I’ve done most of the research into trauma and how to heal on my own. Pinterest is a great place to find helpful articles, by the way! And I’ve been journaling. But I got to a point where I needed help from an outside source. And an art friend of mine who does therapy offered to help and her timing was perfect. With her guidance and knowledge, she’s helped given me the tools I need going forward. I’m incredibly grateful for her generosity and insight.
I honestly thought that when I left the abusive environment of my parent’s house, after becoming an adult, I’d be okay. And I thought I was. I was safe and I didn’t have to think about the bad things that happened to me anymore. But the truth is, your body remembers. Your nervous system remembers. Your subconscious remembers. And trauma can be linked to chronic illness, so I want to help myself as much as I can. That way, I can feel better. I figure the mental and emotional aspect would help the physical. And here I am. I know I’m doing the best I can. And I forgive the doctor. Not for him, but for me. The pain and anger were only hurting me and holding me down, so it was time to let it go.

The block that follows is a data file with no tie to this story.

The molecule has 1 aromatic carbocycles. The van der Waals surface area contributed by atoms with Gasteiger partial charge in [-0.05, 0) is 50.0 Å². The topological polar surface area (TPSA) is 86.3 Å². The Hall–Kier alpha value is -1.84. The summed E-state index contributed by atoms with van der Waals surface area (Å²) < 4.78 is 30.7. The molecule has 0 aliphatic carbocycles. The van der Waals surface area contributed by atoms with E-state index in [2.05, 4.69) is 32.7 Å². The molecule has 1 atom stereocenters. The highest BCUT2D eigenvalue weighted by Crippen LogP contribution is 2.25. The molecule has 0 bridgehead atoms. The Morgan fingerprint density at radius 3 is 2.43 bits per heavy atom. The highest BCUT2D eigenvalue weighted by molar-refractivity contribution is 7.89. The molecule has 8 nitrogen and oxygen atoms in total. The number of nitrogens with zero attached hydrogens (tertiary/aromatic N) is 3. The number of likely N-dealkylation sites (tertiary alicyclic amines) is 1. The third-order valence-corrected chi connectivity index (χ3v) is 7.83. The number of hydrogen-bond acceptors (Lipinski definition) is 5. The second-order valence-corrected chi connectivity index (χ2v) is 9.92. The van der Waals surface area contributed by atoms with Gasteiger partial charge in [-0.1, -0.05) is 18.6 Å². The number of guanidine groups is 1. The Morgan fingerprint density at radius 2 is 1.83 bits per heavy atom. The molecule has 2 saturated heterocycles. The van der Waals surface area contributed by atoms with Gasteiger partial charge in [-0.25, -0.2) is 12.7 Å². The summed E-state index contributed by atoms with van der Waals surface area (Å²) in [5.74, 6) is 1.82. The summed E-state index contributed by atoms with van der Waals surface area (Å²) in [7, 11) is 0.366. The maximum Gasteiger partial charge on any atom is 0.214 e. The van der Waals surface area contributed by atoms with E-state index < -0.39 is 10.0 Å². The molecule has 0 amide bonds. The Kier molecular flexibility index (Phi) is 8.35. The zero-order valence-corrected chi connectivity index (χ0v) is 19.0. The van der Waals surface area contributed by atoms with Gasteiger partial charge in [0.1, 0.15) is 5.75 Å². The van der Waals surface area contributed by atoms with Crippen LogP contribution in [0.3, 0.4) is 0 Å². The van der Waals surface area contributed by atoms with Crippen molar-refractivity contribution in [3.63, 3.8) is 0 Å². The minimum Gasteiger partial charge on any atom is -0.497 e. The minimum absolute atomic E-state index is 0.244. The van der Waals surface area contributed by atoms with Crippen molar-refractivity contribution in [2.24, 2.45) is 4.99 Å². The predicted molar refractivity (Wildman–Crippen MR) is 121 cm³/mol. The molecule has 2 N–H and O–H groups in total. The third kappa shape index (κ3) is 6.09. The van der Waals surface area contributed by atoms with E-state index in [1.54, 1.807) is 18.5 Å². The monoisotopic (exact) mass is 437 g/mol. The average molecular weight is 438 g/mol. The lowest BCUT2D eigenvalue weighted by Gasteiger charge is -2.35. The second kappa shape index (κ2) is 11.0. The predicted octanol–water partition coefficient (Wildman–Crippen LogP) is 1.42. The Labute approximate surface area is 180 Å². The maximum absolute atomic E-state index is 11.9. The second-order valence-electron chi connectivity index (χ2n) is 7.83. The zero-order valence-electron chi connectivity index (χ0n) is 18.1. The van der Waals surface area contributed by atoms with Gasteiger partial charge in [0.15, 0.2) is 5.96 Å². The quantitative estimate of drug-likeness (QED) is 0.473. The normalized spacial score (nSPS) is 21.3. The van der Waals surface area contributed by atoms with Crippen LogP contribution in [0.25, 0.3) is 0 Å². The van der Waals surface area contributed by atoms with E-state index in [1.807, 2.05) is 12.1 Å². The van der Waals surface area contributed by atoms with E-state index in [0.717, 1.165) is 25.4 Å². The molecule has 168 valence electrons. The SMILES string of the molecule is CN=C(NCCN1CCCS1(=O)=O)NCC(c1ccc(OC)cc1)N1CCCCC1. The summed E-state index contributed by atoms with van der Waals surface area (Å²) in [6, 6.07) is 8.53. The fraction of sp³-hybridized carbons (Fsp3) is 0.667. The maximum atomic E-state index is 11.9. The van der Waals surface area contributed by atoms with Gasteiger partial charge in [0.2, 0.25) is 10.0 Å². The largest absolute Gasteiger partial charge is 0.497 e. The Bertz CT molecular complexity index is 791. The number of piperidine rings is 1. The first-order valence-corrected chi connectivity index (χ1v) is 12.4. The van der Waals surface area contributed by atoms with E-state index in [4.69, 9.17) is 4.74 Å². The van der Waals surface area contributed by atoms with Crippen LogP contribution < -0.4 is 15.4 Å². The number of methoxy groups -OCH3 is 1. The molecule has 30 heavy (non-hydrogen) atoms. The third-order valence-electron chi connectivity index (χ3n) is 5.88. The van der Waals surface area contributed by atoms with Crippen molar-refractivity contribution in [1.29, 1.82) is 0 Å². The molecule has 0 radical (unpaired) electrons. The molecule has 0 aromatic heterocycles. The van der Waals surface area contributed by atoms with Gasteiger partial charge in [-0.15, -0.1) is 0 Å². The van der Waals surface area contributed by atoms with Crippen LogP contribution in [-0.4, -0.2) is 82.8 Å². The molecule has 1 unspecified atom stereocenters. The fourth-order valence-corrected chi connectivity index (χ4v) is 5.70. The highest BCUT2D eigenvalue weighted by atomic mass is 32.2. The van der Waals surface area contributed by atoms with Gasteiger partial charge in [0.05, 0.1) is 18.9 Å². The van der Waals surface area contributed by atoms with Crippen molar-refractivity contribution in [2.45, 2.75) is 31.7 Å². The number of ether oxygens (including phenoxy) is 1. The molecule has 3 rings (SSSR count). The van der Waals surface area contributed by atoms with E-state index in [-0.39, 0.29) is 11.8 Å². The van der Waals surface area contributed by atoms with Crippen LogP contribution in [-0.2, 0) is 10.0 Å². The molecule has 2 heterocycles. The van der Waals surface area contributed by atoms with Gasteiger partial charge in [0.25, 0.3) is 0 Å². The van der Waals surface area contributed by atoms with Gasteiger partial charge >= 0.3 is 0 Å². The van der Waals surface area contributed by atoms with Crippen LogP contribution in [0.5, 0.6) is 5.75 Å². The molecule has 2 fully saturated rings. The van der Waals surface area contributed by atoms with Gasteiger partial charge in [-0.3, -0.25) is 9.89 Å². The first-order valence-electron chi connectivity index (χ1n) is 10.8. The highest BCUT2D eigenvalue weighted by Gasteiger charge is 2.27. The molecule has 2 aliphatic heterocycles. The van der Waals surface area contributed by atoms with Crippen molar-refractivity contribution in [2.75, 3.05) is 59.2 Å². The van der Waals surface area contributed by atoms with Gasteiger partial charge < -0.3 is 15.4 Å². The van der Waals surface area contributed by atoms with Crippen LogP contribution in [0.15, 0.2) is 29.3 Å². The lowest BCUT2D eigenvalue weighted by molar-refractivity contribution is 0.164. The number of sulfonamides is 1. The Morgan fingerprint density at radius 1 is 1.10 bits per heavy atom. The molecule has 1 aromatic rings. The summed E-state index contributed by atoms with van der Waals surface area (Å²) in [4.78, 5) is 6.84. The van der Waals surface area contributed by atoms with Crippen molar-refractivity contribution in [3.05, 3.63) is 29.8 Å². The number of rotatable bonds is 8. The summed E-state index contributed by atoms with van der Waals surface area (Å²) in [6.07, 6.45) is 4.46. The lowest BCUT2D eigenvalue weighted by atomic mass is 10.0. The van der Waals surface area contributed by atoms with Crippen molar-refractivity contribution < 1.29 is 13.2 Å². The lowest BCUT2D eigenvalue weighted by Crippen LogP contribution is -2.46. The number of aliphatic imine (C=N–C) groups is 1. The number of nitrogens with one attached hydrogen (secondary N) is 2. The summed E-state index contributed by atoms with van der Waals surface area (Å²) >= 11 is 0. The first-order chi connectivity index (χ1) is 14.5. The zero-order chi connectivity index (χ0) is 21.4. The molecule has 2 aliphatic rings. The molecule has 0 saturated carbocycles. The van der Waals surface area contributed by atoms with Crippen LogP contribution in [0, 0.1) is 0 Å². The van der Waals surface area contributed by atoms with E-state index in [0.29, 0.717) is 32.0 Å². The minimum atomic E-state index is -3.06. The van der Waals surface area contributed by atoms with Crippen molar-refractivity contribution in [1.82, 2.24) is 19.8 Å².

The entire year in quarantine put a lot into perspective and I’m glad I’m putting in this inner work. It’s okay to feel emotions. Emotions are passing and they are trying to tell us something. We just have to listen and love them. We have to love ourselves and be kind and patient with ourselves. Creating my art helped me through this past year a great deal also. It was the best outlet for me. And it will continue to be, moving forward. As long as my body will allow.